Politicians are always looking for an edge to be seen to be doing something, especially if it involves children. Never is it more likely than during an election year or the lead up to a general election. Politicians all over the Anglosphere are eyeing the video game industry with ill intent.
US government leaders are examining slapping extra taxes on game transactions, justified by the supposed link between video games with violent behavior – which also bolsters the cries for censorship. The latter is occurring despite evidence that video games do not lend themselves to encouraging bad behavior. There is a recent study showing that video game paranoids are completely off base.
Surprisingly, for some, it seems that it’s not violent games that make children violent, but the dysfunctional families they live in. Just like with the recent spate of college shootings, it seems that sick, violent people, when allowed to roam free, act out on their proclivities. Messed up people, off their medication, do messed up things. Is this news to some people? Obviously it is, if one reads some of the rants against video games in the media these days. As we found out in the recent Mass Effect kerfuffle, some of the people who are venting about video games have never actually played the games they are criticizing. There are even commentators who are proud of that fact. Though, to be fair, the person involved in the Mass Effect fiasco actually apologized later, after she had played the game in question and viewed “the sexual situation” people were going on about.
More amusingly, there is a study that actually suggests that violent video games have the opposite effect on their players, relaxing them and providing them relief from the frustrations of every day life. Someone actually spent money studying this fact, even though any video gamer could have told them this.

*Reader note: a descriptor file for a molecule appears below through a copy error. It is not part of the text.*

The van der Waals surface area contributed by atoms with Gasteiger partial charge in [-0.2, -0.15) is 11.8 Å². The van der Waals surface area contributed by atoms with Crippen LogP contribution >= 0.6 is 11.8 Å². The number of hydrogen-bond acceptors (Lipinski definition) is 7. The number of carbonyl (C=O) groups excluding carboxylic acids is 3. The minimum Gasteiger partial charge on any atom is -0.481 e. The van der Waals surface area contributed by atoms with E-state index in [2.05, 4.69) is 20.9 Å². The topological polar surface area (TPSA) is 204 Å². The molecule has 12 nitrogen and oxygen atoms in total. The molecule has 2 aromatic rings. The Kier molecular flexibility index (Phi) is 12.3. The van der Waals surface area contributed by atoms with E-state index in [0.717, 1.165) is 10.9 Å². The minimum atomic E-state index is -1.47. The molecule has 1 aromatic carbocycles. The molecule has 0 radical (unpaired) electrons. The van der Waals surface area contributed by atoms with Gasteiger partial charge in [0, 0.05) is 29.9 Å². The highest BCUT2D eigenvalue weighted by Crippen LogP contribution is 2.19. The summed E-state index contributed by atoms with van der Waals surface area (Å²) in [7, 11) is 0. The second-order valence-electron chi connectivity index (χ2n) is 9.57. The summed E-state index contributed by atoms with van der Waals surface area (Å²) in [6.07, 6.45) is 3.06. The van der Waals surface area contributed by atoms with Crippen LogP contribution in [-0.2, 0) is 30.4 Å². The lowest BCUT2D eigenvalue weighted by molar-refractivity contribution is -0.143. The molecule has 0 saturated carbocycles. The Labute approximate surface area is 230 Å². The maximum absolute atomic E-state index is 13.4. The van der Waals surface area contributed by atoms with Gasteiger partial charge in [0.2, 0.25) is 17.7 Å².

Of course that doesn’t stop everyone -from mayors of major US cities, like Tom Menino, to Prime Ministers, like Gordon Brown- from attacking the video game industry with ill informed charges and populist rhetoric. Gordon Brown hired some TV “expert” who believes video games are “like heroin” to write a report.
This is, of course, at the same time as über-violent movies are allowed to be shown in normal cinemas and released on video. Movies likes Hostel II or the Saw series celebrate gore and torture, even bragging about it in their marketing. This type of twisted, voyeuristic entertainment should be viewed in a similar light to games like Manhunt II, if not more harshly, yet these two are the ones that get a general release.
Of course, a libertarian like me does not believe that either should be banned. However, if there are standards to be applied, they should be applied fairly, no matter what the means of delivery. It should be pointed out that the video game industry is now larger than the movie business worldwide, and the US/UK produces a great deal of content for the genre. Of course, if politicians continue to meddle, game companies could move to more friendly places like Quebec, Scandinavia, or even Eastern Europe, which is starting to produce some quality products.
Then again, this is par for the course these days. People don’t care what the government bans as long as it’s not something they like. And, let’s face it, the stereotypical nerdy young man, the perceived video game player, is fun to pick on whether outside the pub or with the help of the government.
Parents should be informed by a rating system and then allowed to make a decision. The trouble with government is that it uses a hammer to crack a pistachio. Like with high taxes on booze to prevent underage drinking, the honest get screwed.
Gamers are not idiots and should not be treated as such. It’s a clear case of parents needing to act like parents and stop expecting government to do their job for them. It may be easy to pick on video gamers and treat them as geeks or nerds who won’t fight back, but is it really a good idea for politicians to do their best to hurt such a big industry?
Don’t they realize that video games are now a huge growth industry, employing thousands of highly intelligent people, that provides pleasure, relaxation, and escape to millions of people worldwide?
As with many things that politicians go on about in complete ignorance and angst, video games are the latest whipping boy. Unlike some of the other groups politicians prattle on about in ignorance, there is a large contingent of clued up, highly motivated, and intelligent people who like video games and are keeping tabs on them.
One has to wonder if we will soon see a politician taken down by an organized campaign to unseat him, led by annoyed video gamers. Watch this space.
Andrew Ian Dodge blogs at Dodgeblogium.